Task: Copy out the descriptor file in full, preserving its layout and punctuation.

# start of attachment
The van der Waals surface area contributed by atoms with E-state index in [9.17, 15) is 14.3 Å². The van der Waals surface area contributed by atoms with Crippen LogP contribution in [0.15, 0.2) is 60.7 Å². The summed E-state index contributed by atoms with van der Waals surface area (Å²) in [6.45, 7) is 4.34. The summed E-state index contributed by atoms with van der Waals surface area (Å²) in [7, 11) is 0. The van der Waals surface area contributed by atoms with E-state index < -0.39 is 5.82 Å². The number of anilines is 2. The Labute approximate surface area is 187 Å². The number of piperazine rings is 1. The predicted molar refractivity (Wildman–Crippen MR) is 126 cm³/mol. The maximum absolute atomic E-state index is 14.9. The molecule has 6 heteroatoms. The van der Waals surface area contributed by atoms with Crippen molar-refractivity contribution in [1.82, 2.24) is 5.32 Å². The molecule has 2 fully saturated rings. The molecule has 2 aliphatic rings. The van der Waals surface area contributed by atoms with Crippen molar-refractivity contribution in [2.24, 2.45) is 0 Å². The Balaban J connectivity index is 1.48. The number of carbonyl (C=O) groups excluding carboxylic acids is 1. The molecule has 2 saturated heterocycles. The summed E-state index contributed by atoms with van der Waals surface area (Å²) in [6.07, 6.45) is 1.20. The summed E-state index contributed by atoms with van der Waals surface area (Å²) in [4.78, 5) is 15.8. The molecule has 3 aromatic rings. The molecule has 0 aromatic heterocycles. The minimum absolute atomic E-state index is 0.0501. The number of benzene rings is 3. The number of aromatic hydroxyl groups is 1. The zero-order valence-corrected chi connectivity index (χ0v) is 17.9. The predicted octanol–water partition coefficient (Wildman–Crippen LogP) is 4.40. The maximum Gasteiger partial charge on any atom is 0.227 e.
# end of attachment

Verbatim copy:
The van der Waals surface area contributed by atoms with E-state index in [9.17, 15) is 14.3 Å². The van der Waals surface area contributed by atoms with Crippen LogP contribution in [0.15, 0.2) is 60.7 Å². The summed E-state index contributed by atoms with van der Waals surface area (Å²) in [6.45, 7) is 4.34. The summed E-state index contributed by atoms with van der Waals surface area (Å²) in [7, 11) is 0. The van der Waals surface area contributed by atoms with E-state index < -0.39 is 5.82 Å². The number of anilines is 2. The Labute approximate surface area is 187 Å². The number of piperazine rings is 1. The predicted molar refractivity (Wildman–Crippen MR) is 126 cm³/mol. The maximum absolute atomic E-state index is 14.9. The molecule has 6 heteroatoms. The van der Waals surface area contributed by atoms with Crippen molar-refractivity contribution in [1.82, 2.24) is 5.32 Å². The molecule has 2 fully saturated rings. The molecule has 2 aliphatic rings. The van der Waals surface area contributed by atoms with Crippen molar-refractivity contribution in [2.24, 2.45) is 0 Å². The Balaban J connectivity index is 1.48. The number of carbonyl (C=O) groups excluding carboxylic acids is 1. The molecule has 2 saturated heterocycles. The summed E-state index contributed by atoms with van der Waals surface area (Å²) in [6.07, 6.45) is 1.20. The summed E-state index contributed by atoms with van der Waals surface area (Å²) in [4.78, 5) is 15.8. The molecule has 3 aromatic rings. The molecule has 0 aromatic heterocycles. The minimum absolute atomic E-state index is 0.0501. The number of benzene rings is 3. The number of aromatic hydroxyl groups is 1. The zero-order valence-corrected chi connectivity index (χ0v) is 17.9. The predicted octanol–water partition coefficient (Wildman–Crippen LogP) is 4.40. The maximum Gasteiger partial charge on any atom is 0.227 e.